Review: The Nature of Life

The Nature of Life
The Nature of Life by Waddington, C.H.
My rating: 3 of 5 stars

This book is based on a series of lectures given at the University College of the West Indies in Jamaica in 1960. Faculty and outside experts gave speeches about their specialty. The intent was to increase the awareness and understanding of the faculty of various fields to different areas of study; consequently, the material shared needed to be basic enough for those unfamiliar with the topic, while giving enough fresh material to include those who were familiar with it in varying degrees.

Waddington hit the nail on the head. This book is a very capable introduction to the major trends in the scientific community – specifically biology.

Waddington shares the advances provided by revolutionary theories, like Darwin’s evolution and Mendel’s genetics. He clearly demonstrates the value of those contributions, but he also clearly shows where those theories fell short. This is not to discredit the brilliant work of these men.

The accomplishments of Darwin and Mendel are amazing considering the times in which they developed. Many of the shortcomings later identified were a direct result of the ideas being so far ahead of their time. They identified key principles of heredity, development, and adaptation through intense experimentation and observation, without the benefit of tools like gene-mapping.

We wouldn’t have such advancements either, if not for their ideas.

One of the points made by Waddington that impressed me most was the value of scientific models. He explains that even if the theories and models are imperfect or flat-out wrong, they are a point of reference for additional discovery. Whether the model is refuted or proven (even partially) is irrelevant in regards to the advancement of scientific knowledge. The key is that questions are being asked, ideas explored, and empirical data analyzed, sorted, and applied to other models, thereby illuminating truth.

Another valuable aspect of this book is that it walks the reader through some of those processes that connect older scientific progress to current work and by extension the future.

I struggled with the decision to give the book 3 or 4 stars out of 5. The main point that kept me from giving the book 4 stars was the final chapter called Biology and Man. Waddington points out that the human mind seems unlikely to be defined adequately by chemical and physical means alone. Sure, an electrical impulse recalls a memory, but that memory is an image, smell, or sound. It has emotional attachment. It is a part of a greater whole that may include components of personality, ethics, self-awareness, etc. It’s more than a flash of electricity, or a chemical compound moving between receptors.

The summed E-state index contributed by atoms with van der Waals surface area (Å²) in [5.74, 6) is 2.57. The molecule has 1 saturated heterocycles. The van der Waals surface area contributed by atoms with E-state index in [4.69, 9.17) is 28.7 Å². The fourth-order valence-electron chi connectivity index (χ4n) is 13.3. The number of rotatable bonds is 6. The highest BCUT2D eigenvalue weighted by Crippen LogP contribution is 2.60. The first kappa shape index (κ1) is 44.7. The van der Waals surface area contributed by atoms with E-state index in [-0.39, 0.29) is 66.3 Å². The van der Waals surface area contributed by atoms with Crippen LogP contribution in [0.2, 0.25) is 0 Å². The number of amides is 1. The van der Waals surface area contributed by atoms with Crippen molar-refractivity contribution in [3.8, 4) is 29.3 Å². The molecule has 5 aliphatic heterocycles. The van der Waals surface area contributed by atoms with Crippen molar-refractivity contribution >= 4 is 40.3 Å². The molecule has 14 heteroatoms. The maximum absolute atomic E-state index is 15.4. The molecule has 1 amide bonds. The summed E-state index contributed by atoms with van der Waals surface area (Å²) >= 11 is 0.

Ironically, while pointing out the inadequacy of a purely chemical or electrical approach to explaining free will, memory, personality, and self-awareness, Waddington seems to believe that these are the true explanation, but we are currently unable to measure, therefore explain, these phenomena. He even expresses doubt that we will ever be able to explain them.

In conclusion, Waddington’s discourse is valuable to the student of science and philosophy. He attempts to address opposing sides of major debates that continue over decades, but he fails to do so objectively. He is critical of the inability of religion to give empirical evidence of its efforts to refute or qualify the theory of evolution. He basically says that religions lack of empirical contribution makes it a nearly irrelevant part of the overall scientific discussion, but after saying this, he basically offers ideas equally void of empirical proof, but chalks it up as mere limitations in scientific tools.

The more I learn about science, and the more I participate in philosophical discussions, the less convinced I am that anyone has it just right. I feel impatient with those who attempt to discredit a theory in whole, because the theory doesn’t fit their agenda or world-view. This goes both ways. Ironically, belief in many scientific models requires every bit as much faith as believing in a Divine Intelligent Creator. I am disturbed that scientific models, most of which are still theories, are taught as absolute truth. I am equally frustrated by those blinded by devotion to religious ideas that fail to offer adequate answers to important, relevant questions.

I’m also a little disturbed at my own ease in hopping on a soapbox about this when I am so inexperienced and ignorant.

View all my reviews

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About Jonathan

I am a man whose life has been profoundly changed by a beautiful woman, 5 amazing kids, the gospel of Jesus Christ, and Leadership Education.
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